Tuesday, March 13, 2012

Tighten Your Belts, Please. Austerity Bumps In The Next Few Years.

Atrios links to this story about the economic tragedy that is today's Greece:
It has been a common secret among PE teachers for some time now that they don't expect pupils to do PE any more, because many of them are underfed and get dizzy.

They need to be discreet, as these underprivileged children don't wish to be exposed to their peers. In my previous school, the teachers arranged among themselves to give the school canteen some money, so that the canteen could give the child a snack, without embarrassing the child.

However, this was not enough. In many schools today, it is the parents' associations who come together, gather food and discreetly arrange to allocate it to those families of the school who are suffering. In co-operation with the teachers, they know which children in the school are hungry and in need of help. Again, they try to do it as discreetly as possible.

"Many families, suddenly left without work, are in shock and there is nowhere to turn. Social services are collapsing. They are not professional beggars. They are ordinary people like you and me, suddenly left with nothing. I know one area, where schools have specialised in what they gather: 1st primary school gather rice and legumes, 2nd vegetables, 3rd meat and chicken etc.

The nasty aspect of "shared austerity" is that it is never shared equally and whatever sacrifices the wealthy have to make do not amount to hunger.

But even if the sacrifices were shared equally their impact would be catastrophic on those who earlier were just hanging on to some kind of a life by a finger nail or two. It is the frailest among us who suffer the most under these austerity fits, unless the policies are very, very carefully crafted to avoid that very outcome.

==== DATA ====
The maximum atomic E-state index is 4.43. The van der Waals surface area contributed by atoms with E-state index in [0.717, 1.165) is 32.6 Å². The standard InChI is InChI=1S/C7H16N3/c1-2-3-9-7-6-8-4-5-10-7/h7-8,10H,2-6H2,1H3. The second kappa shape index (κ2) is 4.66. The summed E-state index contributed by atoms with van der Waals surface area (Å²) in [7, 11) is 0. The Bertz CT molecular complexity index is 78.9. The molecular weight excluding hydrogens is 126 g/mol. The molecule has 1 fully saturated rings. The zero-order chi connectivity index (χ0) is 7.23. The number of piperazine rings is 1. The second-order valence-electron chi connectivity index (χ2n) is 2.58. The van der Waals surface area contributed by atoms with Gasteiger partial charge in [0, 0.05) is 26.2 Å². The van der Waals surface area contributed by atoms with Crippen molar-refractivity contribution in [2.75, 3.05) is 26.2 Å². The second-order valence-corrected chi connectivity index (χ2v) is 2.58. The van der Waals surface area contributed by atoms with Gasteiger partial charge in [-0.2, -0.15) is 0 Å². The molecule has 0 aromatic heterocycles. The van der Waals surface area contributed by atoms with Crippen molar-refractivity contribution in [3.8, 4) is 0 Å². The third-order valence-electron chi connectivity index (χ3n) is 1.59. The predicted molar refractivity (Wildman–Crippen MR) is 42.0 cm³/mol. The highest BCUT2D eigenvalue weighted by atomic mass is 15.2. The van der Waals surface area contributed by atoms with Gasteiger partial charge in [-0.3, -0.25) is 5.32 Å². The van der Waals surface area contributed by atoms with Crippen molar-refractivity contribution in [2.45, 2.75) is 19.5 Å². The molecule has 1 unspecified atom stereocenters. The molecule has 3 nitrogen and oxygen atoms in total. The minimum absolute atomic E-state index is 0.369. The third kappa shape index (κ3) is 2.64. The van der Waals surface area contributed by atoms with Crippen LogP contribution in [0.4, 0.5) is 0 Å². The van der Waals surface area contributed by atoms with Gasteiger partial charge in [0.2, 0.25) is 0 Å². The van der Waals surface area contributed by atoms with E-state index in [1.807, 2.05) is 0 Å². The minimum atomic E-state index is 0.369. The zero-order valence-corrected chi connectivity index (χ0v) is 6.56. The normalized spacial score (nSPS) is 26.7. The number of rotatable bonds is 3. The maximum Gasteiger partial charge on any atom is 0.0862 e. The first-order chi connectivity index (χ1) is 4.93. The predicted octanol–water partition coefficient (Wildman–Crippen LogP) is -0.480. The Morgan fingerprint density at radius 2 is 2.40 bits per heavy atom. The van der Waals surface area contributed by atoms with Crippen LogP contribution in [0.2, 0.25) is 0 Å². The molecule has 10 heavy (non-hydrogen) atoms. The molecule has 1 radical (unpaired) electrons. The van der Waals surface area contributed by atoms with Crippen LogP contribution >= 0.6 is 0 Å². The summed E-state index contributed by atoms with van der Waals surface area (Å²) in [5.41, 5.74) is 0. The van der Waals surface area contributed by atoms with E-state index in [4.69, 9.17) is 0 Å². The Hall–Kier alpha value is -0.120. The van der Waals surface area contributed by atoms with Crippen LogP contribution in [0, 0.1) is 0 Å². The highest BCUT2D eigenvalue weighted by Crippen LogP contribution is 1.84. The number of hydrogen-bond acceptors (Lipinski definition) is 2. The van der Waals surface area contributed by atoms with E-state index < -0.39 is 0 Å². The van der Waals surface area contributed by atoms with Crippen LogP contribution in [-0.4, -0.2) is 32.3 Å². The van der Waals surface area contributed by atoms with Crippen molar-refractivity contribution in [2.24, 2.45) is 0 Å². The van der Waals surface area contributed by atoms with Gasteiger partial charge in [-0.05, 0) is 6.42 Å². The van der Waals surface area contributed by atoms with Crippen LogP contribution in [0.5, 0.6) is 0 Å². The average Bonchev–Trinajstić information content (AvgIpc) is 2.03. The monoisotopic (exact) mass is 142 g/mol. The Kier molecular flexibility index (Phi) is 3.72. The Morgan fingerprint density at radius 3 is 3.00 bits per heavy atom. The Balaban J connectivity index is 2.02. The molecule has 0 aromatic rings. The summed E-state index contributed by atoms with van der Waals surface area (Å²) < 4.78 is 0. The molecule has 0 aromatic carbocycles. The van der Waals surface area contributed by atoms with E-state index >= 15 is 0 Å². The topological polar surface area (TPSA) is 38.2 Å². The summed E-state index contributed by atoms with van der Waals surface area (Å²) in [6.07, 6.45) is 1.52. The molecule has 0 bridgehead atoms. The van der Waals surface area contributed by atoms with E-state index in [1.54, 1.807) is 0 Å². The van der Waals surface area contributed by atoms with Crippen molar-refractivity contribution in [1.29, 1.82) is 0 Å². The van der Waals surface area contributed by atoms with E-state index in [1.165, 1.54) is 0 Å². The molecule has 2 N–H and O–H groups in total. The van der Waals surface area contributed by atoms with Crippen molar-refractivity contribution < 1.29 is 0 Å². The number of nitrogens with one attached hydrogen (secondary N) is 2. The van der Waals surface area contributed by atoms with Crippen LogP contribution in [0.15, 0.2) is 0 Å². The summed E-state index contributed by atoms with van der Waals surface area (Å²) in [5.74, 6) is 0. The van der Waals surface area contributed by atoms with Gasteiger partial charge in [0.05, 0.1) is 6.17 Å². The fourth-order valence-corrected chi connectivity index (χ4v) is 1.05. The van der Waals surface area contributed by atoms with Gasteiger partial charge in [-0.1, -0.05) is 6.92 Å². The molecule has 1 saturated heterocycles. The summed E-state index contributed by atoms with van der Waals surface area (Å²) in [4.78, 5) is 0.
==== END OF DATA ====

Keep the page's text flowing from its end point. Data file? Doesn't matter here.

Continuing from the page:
When state governments in the United States gut their budgets, the kinds of things to go are the kinds of things which affect the weakest among us. The developmentally handicapped, the mentally ill, the families with multiple health problems, the frail elderly and the poorest children. These are groups who cannot fight back very efficiently and who do not have large enough of a voting bloc to defend them.

In exchange for all this, those state governments offer lower taxes to the firms and tax breaks to the so-called job creators.

This is morally distasteful, given that these groups of the neediest among us never caused the economic recession in Greece or elsewhere. But it is also bad economic policy, in particular when combined with stripping the schools and civil service of jobs that pay enough to live on. Who will be left to buy all those goods and services? Why would the so-called "job creators" create jobs if there are no viable markets for the final products?